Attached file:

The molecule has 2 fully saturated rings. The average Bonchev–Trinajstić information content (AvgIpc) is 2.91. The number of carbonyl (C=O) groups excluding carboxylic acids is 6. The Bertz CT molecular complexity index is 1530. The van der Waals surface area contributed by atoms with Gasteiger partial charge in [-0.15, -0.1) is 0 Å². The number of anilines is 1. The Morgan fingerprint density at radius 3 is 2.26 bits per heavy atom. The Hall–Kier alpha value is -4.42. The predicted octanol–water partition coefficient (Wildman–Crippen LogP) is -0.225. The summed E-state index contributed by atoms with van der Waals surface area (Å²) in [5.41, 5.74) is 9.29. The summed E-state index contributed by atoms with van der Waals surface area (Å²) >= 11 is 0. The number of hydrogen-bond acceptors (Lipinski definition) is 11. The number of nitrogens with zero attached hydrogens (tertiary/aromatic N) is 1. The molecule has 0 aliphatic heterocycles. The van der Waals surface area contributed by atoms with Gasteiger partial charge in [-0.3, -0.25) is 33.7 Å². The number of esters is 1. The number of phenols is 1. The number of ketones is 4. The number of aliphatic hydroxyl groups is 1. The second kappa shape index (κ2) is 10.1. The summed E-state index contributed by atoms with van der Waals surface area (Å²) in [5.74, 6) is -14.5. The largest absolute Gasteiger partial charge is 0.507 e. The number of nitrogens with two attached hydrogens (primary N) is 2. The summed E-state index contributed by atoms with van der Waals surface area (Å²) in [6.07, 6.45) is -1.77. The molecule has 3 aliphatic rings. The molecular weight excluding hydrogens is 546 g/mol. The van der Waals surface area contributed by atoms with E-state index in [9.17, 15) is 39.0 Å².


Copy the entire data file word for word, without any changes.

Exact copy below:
The molecule has 2 fully saturated rings. The average Bonchev–Trinajstić information content (AvgIpc) is 2.91. The number of carbonyl (C=O) groups excluding carboxylic acids is 6. The Bertz CT molecular complexity index is 1530. The van der Waals surface area contributed by atoms with Gasteiger partial charge in [-0.15, -0.1) is 0 Å². The number of anilines is 1. The Morgan fingerprint density at radius 3 is 2.26 bits per heavy atom. The Hall–Kier alpha value is -4.42. The predicted octanol–water partition coefficient (Wildman–Crippen LogP) is -0.225. The summed E-state index contributed by atoms with van der Waals surface area (Å²) in [5.41, 5.74) is 9.29. The summed E-state index contributed by atoms with van der Waals surface area (Å²) >= 11 is 0. The number of hydrogen-bond acceptors (Lipinski definition) is 11. The number of nitrogens with zero attached hydrogens (tertiary/aromatic N) is 1. The molecule has 0 aliphatic heterocycles. The van der Waals surface area contributed by atoms with Gasteiger partial charge in [-0.3, -0.25) is 33.7 Å². The number of esters is 1. The number of phenols is 1. The number of ketones is 4. The number of aliphatic hydroxyl groups is 1. The second kappa shape index (κ2) is 10.1. The summed E-state index contributed by atoms with van der Waals surface area (Å²) in [5.74, 6) is -14.5. The largest absolute Gasteiger partial charge is 0.507 e. The number of nitrogens with two attached hydrogens (primary N) is 2. The summed E-state index contributed by atoms with van der Waals surface area (Å²) in [6.07, 6.45) is -1.77. The molecule has 3 aliphatic rings. The molecular weight excluding hydrogens is 546 g/mol. The van der Waals surface area contributed by atoms with E-state index in [9.17, 15) is 39.0 Å².